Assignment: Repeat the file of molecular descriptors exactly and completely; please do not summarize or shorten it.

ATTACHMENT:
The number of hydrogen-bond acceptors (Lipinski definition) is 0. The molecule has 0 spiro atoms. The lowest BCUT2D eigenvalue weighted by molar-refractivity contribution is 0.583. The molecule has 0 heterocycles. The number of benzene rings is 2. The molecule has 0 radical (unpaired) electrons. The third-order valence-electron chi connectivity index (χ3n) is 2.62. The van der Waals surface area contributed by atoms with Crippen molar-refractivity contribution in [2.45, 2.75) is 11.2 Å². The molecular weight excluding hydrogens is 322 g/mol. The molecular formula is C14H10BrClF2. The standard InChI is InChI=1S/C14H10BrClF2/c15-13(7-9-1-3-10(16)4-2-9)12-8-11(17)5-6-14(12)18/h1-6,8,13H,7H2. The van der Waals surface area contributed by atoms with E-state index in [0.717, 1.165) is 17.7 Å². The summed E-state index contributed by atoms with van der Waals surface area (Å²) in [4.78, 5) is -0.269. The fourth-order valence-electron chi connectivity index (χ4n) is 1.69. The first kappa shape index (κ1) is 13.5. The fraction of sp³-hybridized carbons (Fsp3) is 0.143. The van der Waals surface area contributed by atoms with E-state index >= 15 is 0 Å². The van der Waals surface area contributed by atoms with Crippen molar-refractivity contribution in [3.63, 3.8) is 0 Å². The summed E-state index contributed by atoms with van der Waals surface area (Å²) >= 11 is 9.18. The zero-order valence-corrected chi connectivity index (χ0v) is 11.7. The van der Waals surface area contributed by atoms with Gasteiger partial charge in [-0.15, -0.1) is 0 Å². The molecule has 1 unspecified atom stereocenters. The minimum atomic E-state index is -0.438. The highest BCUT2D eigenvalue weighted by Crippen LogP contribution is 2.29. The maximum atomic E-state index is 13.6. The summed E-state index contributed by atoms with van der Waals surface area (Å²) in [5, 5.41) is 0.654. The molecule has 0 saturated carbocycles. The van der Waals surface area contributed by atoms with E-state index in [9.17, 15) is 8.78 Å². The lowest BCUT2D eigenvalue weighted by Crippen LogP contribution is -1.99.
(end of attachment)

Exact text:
The number of hydrogen-bond acceptors (Lipinski definition) is 0. The molecule has 0 spiro atoms. The lowest BCUT2D eigenvalue weighted by molar-refractivity contribution is 0.583. The molecule has 0 heterocycles. The number of benzene rings is 2. The molecule has 0 radical (unpaired) electrons. The third-order valence-electron chi connectivity index (χ3n) is 2.62. The van der Waals surface area contributed by atoms with Crippen molar-refractivity contribution in [2.45, 2.75) is 11.2 Å². The molecular weight excluding hydrogens is 322 g/mol. The molecular formula is C14H10BrClF2. The standard InChI is InChI=1S/C14H10BrClF2/c15-13(7-9-1-3-10(16)4-2-9)12-8-11(17)5-6-14(12)18/h1-6,8,13H,7H2. The van der Waals surface area contributed by atoms with E-state index in [0.717, 1.165) is 17.7 Å². The summed E-state index contributed by atoms with van der Waals surface area (Å²) in [4.78, 5) is -0.269. The fourth-order valence-electron chi connectivity index (χ4n) is 1.69. The first kappa shape index (κ1) is 13.5. The fraction of sp³-hybridized carbons (Fsp3) is 0.143. The van der Waals surface area contributed by atoms with E-state index >= 15 is 0 Å². The van der Waals surface area contributed by atoms with Crippen molar-refractivity contribution in [3.63, 3.8) is 0 Å². The summed E-state index contributed by atoms with van der Waals surface area (Å²) >= 11 is 9.18. The zero-order valence-corrected chi connectivity index (χ0v) is 11.7. The van der Waals surface area contributed by atoms with Gasteiger partial charge in [-0.15, -0.1) is 0 Å². The molecule has 1 unspecified atom stereocenters. The minimum atomic E-state index is -0.438. The highest BCUT2D eigenvalue weighted by Crippen LogP contribution is 2.29. The maximum atomic E-state index is 13.6. The summed E-state index contributed by atoms with van der Waals surface area (Å²) in [5, 5.41) is 0.654. The molecule has 0 saturated carbocycles. The van der Waals surface area contributed by atoms with E-state index in [9.17, 15) is 8.78 Å². The lowest BCUT2D eigenvalue weighted by Crippen LogP contribution is -1.99.